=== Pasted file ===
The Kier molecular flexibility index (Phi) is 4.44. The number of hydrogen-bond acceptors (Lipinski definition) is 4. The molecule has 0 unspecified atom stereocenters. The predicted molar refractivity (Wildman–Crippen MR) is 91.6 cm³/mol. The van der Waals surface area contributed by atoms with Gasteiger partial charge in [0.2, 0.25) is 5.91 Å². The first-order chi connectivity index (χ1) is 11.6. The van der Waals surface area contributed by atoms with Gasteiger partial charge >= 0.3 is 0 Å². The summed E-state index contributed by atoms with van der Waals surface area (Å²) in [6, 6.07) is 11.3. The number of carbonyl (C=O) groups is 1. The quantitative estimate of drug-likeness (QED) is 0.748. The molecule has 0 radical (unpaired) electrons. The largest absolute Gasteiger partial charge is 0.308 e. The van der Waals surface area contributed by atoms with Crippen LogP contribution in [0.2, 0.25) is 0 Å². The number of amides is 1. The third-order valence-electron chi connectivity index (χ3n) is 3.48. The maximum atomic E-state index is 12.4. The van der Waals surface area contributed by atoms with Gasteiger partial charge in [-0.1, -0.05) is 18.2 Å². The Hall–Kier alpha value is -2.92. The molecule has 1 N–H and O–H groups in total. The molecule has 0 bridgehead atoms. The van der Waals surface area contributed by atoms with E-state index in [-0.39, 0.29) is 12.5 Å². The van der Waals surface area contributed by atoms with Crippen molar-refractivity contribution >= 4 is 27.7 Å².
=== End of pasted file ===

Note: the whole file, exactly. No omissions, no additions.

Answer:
The Kier molecular flexibility index (Phi) is 4.44. The number of hydrogen-bond acceptors (Lipinski definition) is 4. The molecule has 0 unspecified atom stereocenters. The predicted molar refractivity (Wildman–Crippen MR) is 91.6 cm³/mol. The van der Waals surface area contributed by atoms with Gasteiger partial charge in [0.2, 0.25) is 5.91 Å². The first-order chi connectivity index (χ1) is 11.6. The van der Waals surface area contributed by atoms with Gasteiger partial charge >= 0.3 is 0 Å². The summed E-state index contributed by atoms with van der Waals surface area (Å²) in [6, 6.07) is 11.3. The number of carbonyl (C=O) groups is 1. The quantitative estimate of drug-likeness (QED) is 0.748. The molecule has 0 radical (unpaired) electrons. The largest absolute Gasteiger partial charge is 0.308 e. The van der Waals surface area contributed by atoms with Crippen LogP contribution in [0.2, 0.25) is 0 Å². The number of amides is 1. The third-order valence-electron chi connectivity index (χ3n) is 3.48. The maximum atomic E-state index is 12.4. The van der Waals surface area contributed by atoms with Gasteiger partial charge in [-0.1, -0.05) is 18.2 Å². The Hall–Kier alpha value is -2.92. The molecule has 1 N–H and O–H groups in total. The molecule has 0 bridgehead atoms. The van der Waals surface area contributed by atoms with E-state index in [-0.39, 0.29) is 12.5 Å². The van der Waals surface area contributed by atoms with Crippen molar-refractivity contribution >= 4 is 27.7 Å².